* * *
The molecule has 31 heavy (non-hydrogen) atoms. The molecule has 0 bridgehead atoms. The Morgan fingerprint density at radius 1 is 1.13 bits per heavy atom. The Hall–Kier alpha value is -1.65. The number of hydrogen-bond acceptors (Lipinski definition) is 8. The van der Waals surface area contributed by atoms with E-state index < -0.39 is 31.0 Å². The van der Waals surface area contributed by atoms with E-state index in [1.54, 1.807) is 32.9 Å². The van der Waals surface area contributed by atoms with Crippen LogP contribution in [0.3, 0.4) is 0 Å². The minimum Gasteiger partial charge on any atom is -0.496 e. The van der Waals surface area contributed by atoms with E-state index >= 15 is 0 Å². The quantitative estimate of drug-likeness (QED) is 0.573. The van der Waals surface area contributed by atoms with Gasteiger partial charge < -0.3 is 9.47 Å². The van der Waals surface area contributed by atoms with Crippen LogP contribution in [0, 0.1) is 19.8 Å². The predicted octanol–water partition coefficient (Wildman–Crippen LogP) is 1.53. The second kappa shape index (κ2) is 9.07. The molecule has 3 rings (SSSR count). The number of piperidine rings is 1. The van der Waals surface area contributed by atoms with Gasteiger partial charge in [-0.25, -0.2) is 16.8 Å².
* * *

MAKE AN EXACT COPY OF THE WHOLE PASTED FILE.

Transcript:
The molecule has 31 heavy (non-hydrogen) atoms. The molecule has 0 bridgehead atoms. The Morgan fingerprint density at radius 1 is 1.13 bits per heavy atom. The Hall–Kier alpha value is -1.65. The number of hydrogen-bond acceptors (Lipinski definition) is 8. The van der Waals surface area contributed by atoms with E-state index < -0.39 is 31.0 Å². The van der Waals surface area contributed by atoms with E-state index in [1.54, 1.807) is 32.9 Å². The van der Waals surface area contributed by atoms with Crippen LogP contribution in [0.3, 0.4) is 0 Å². The minimum Gasteiger partial charge on any atom is -0.496 e. The van der Waals surface area contributed by atoms with E-state index >= 15 is 0 Å². The quantitative estimate of drug-likeness (QED) is 0.573. The van der Waals surface area contributed by atoms with Gasteiger partial charge < -0.3 is 9.47 Å². The van der Waals surface area contributed by atoms with Crippen LogP contribution in [0, 0.1) is 19.8 Å². The predicted octanol–water partition coefficient (Wildman–Crippen LogP) is 1.53. The second kappa shape index (κ2) is 9.07. The molecule has 3 rings (SSSR count). The number of piperidine rings is 1. The van der Waals surface area contributed by atoms with Gasteiger partial charge in [-0.25, -0.2) is 16.8 Å².